20 March 2019Reading time 2 minutes

Jim O’Neill: ‘Well meaning, but unconvincing’

 ING's Rob Carnell takes issue with Jim O'Neill's latest article on economics which suggest those who practice it need to go back to the drawing board

Is it time for economists to go back to the drawing board? That's the question the economist Jim O'Neill poses in his article 'Can economics shake its shibboleths?'. Perhaps best known for coining the term BRICs to describe the rapidly developing countries of Brazil, Russia, India and China, the renowned economist argued that since the 2008 financial crisis, economic orthodoxies have been collapsing left and right. 

I'm not convinced. It takes the reader on a well-trodden journey that critiques the economics profession. It’s hard not to warm to the intent – even as a practitioner of the dismal science. The article canters through a wide-ranging set of modern day issues: Some of these are indeed economic in nature (the Phillips Curve, monetary policy impotency, the productivity conundrum). Though others are more politically oriented (the current US approach to trade, China’s threat to US hegemony, tax and regulatory policies) and the article might have done better to focus on just one set in more detail than to cover the amount of ground that it does, which is prodigious.

In many cases, the really fascinating issues the article touches on are too briefly considered. And there are too few suggestions of policy remedies or conclusions that can be drawn. Sure, a great deal in economics doesn’t work in the real world as it is supposed to do. But 'what are we going to do about it?' would have perhaps been a more fruitful line to follow.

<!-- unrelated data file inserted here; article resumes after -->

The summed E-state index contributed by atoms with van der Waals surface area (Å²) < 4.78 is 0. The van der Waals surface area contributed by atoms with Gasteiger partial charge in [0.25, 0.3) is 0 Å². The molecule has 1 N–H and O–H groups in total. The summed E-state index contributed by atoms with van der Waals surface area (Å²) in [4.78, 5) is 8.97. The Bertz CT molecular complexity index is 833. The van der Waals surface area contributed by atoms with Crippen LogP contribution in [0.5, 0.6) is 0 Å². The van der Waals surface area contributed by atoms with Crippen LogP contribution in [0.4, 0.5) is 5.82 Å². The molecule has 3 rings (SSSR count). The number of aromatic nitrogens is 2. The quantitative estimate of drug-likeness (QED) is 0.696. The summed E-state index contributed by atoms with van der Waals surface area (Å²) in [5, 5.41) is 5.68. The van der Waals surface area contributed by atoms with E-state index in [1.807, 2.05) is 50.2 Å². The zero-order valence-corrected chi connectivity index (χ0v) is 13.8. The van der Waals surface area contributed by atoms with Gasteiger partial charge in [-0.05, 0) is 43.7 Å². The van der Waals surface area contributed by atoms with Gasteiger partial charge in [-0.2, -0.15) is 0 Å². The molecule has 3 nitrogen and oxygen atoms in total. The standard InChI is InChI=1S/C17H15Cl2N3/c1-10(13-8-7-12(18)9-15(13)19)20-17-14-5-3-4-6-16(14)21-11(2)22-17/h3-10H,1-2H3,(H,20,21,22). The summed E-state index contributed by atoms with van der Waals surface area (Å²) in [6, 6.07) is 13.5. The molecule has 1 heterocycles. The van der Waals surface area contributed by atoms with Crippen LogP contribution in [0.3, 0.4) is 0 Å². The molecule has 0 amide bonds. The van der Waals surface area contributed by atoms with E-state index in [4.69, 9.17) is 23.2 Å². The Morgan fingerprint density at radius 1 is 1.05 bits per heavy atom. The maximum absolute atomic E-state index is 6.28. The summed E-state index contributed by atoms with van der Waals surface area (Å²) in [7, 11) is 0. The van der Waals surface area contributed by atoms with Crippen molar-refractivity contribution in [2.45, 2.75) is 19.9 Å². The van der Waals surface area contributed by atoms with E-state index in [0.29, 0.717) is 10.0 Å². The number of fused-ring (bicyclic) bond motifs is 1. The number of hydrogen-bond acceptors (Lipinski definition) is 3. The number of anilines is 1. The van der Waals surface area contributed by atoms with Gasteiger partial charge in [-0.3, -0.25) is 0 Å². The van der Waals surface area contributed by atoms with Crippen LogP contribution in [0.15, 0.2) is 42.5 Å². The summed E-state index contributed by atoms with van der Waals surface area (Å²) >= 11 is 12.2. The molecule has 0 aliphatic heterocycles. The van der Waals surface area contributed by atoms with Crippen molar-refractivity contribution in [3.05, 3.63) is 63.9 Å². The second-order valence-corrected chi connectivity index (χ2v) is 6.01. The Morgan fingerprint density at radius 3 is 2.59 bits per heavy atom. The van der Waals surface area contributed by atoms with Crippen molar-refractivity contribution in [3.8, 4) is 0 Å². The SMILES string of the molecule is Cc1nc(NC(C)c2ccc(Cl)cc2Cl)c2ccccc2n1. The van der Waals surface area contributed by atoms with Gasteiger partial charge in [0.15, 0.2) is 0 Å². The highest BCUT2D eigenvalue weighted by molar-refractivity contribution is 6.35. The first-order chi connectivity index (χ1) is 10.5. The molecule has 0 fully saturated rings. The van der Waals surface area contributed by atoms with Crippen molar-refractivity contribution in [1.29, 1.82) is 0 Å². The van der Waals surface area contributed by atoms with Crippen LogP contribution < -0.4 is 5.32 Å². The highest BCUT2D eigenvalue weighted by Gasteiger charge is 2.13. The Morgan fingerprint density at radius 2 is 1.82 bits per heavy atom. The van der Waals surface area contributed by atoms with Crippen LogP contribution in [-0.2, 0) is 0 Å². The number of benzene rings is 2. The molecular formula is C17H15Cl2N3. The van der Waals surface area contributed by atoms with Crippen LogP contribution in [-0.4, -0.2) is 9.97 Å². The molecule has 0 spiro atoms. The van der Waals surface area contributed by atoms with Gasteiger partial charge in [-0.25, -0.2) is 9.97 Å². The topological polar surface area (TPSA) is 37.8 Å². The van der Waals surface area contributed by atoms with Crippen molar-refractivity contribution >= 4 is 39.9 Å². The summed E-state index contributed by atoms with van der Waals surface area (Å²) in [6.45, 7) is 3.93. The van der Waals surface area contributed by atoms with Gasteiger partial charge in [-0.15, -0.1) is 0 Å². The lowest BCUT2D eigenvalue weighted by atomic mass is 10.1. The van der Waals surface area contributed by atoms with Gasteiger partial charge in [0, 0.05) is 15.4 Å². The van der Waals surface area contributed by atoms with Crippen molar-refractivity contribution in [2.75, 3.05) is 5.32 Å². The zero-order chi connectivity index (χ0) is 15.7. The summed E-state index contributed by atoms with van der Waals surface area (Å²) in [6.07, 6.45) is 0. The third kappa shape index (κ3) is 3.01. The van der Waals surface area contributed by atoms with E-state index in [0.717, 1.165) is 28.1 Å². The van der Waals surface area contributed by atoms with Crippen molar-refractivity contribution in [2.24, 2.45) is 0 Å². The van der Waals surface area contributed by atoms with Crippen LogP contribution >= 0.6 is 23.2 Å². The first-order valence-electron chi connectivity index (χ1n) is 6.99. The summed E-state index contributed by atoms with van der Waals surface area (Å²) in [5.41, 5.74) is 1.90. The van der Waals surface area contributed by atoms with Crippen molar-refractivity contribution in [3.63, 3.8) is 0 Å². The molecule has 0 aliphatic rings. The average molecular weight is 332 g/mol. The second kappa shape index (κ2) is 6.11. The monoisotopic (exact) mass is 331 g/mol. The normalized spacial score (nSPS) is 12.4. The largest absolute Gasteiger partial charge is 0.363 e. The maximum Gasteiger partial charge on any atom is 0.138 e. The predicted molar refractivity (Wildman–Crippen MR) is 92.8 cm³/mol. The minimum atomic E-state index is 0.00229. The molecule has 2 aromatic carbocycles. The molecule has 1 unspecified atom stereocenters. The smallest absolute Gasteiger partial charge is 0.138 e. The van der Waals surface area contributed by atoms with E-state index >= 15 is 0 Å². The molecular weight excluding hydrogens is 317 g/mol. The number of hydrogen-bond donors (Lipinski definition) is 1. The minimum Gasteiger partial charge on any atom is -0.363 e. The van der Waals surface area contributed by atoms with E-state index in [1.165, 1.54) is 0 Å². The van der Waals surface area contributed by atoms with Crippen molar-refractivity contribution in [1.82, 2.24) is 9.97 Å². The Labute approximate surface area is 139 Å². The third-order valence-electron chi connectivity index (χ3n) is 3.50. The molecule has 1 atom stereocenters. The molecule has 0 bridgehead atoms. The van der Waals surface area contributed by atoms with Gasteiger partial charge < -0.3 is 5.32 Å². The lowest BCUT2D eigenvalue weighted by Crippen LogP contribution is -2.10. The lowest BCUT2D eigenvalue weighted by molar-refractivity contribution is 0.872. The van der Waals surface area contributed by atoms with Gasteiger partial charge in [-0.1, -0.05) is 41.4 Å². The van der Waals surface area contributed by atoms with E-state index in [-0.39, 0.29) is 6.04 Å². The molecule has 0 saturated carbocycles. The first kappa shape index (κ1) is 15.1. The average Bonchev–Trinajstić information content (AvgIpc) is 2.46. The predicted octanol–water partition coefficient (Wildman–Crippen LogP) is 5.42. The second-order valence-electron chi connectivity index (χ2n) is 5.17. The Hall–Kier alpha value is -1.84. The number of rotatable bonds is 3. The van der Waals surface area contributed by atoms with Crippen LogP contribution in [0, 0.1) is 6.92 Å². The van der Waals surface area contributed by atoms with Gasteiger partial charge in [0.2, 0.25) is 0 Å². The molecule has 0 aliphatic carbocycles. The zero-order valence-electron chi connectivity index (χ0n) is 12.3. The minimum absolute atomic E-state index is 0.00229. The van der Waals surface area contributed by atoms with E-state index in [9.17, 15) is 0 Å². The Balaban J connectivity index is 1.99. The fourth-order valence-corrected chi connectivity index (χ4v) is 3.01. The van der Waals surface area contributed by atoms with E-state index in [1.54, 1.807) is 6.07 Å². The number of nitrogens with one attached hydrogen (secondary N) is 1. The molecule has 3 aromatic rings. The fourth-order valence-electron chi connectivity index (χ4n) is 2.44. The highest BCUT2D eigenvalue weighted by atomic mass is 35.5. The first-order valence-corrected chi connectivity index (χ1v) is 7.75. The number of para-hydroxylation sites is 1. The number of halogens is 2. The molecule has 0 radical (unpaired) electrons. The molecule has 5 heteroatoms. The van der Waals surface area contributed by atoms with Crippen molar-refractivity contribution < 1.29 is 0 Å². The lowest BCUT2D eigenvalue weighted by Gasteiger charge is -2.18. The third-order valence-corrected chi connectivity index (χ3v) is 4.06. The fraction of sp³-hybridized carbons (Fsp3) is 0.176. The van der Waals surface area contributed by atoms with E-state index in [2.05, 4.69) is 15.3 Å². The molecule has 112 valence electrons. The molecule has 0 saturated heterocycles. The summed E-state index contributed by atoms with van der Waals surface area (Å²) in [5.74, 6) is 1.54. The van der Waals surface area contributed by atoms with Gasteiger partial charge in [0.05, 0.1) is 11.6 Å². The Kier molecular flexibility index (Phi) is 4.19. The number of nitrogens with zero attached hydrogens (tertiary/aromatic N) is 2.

On monetary policy for example, why not explore why unorthodox policies are failing to deliver inflation targets? Why not critique inflation targets themselves? Both are easily done as well as interesting, and genuinely address economic orthodoxy in a way the aside on China’s development really doesn’t.

I did find myself agreeing emphatically with the comment that economists (amongst others) should “stop prattling on about productivity all the time”. But again, I would have appreciated a more detailed exposition on why this (in my view, most useless term in the economics lexicon) should be relegated. Indeed, that might have gone some way to stopping the prattling.

Read Jim O'Neill's article here